Healthy eating, healthy Mind

Westmeath Wellness week starts on October 4 and focuses on positive steps you can take to look after your mental health.

You know that feeling when you are hungry: you get narky and irritable, your mood often is low and it is hard to concentrate. Those feelings result from the fact that your brain is particularly sensitive to food. So looking at what you eat and the ways you eat can have an impact on your mental wellbeing.

How do you cope when your nerves are frayed and you’re feeling stressed? Some people may reach for comfort foods like chocolate, sweets, and a good old fry. These choices tend to make you feel good for a little while, but then comes the sugar slump. So in order to avoid the roller coaster of moods and fortify yourself long term here are a few suggestions.

Switch to Low GI: This sounds very technical, however, what this means is to go for high fibre versions of foods. The energy will be released slowly into your body, keeping your blood glucose level on a more even keel and, more importantly, leaving you feeling less anxious, irritable, and edgy. Low GI foods include granary type breads, wholegrain, fruits, and vegetables.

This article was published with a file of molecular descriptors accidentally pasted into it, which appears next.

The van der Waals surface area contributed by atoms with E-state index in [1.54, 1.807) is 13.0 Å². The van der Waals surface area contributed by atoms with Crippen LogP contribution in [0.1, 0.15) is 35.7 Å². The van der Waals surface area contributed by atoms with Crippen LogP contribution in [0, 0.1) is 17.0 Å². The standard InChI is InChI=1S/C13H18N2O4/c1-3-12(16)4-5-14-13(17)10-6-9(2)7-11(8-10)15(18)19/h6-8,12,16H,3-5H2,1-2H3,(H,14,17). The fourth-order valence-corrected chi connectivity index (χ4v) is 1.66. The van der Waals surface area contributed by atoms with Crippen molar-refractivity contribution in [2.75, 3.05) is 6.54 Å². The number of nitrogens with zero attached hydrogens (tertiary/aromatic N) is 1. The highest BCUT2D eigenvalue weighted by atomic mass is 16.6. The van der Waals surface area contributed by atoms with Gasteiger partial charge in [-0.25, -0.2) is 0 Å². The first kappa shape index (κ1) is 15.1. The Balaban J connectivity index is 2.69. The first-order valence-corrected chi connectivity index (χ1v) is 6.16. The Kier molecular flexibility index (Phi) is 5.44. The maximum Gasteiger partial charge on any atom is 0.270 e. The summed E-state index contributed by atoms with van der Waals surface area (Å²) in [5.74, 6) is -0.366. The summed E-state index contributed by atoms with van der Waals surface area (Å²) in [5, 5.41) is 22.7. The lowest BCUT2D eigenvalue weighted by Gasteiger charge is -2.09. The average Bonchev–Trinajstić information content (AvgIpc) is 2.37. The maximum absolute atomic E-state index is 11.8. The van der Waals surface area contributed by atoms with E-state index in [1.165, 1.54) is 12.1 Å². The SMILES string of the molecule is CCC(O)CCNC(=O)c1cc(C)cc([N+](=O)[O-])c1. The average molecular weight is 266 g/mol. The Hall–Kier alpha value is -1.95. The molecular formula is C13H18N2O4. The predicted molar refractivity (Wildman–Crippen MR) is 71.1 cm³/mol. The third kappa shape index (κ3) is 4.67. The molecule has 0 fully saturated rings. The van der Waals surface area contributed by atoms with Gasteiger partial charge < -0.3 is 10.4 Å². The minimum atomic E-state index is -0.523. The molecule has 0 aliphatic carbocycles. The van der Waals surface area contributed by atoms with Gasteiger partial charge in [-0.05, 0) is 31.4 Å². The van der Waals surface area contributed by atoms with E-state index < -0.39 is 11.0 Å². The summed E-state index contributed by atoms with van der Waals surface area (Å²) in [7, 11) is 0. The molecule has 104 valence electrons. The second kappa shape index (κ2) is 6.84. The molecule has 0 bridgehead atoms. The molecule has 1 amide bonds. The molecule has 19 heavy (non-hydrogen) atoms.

Choose the rainbow of fruits: choose fresh fruits which are packed with vitamin C and the B vitamins. Low levels of these vitamins have been linked to depressive moods. Eating a variety of these fruits fortifies your immune system, making you ready for anything.

Keep well hydrated: Even a small amount of dehydration can lead to a drop in your mood. Concentration drops and you get more irritable. Make sure to have at least eight to 10 cups of fluid per day (approx 2 litres ). Fluids can be any type of liquids (apart from alcohol ), but beware of caffeine-rich drinks such as coffee, tea, and colas. Although they may make you feel alert, too much makes you feel jittery.

Keep active: I know this is not food related, but the more active you are the healthier your brain is, making it easier to cope with everything life throws at you. Also, time spent exercising is less time for thinking.

Alcohol: As a depressant, mixed with stress, alcohol is not a great combination. The best advice is (if you are over 18 ) to stick within the limit. The recommended limits are no more than 17 units per week for men and 11 units per week for women. Remembering that is a limit rather than a target, and these units should be spread over the week, not all saved up for one or two nights.

For more information regarding positive mental health watch out for the Athlone Mental Health group information centre in Athlone Towncentre.

For more information on diet and nutrition, contact Maria at The Community Nutrition and Dietetic Service, HSE Dublin-Mid Leinster, by telephone on (044 ) 9395518. Alternatively, email [email protected]



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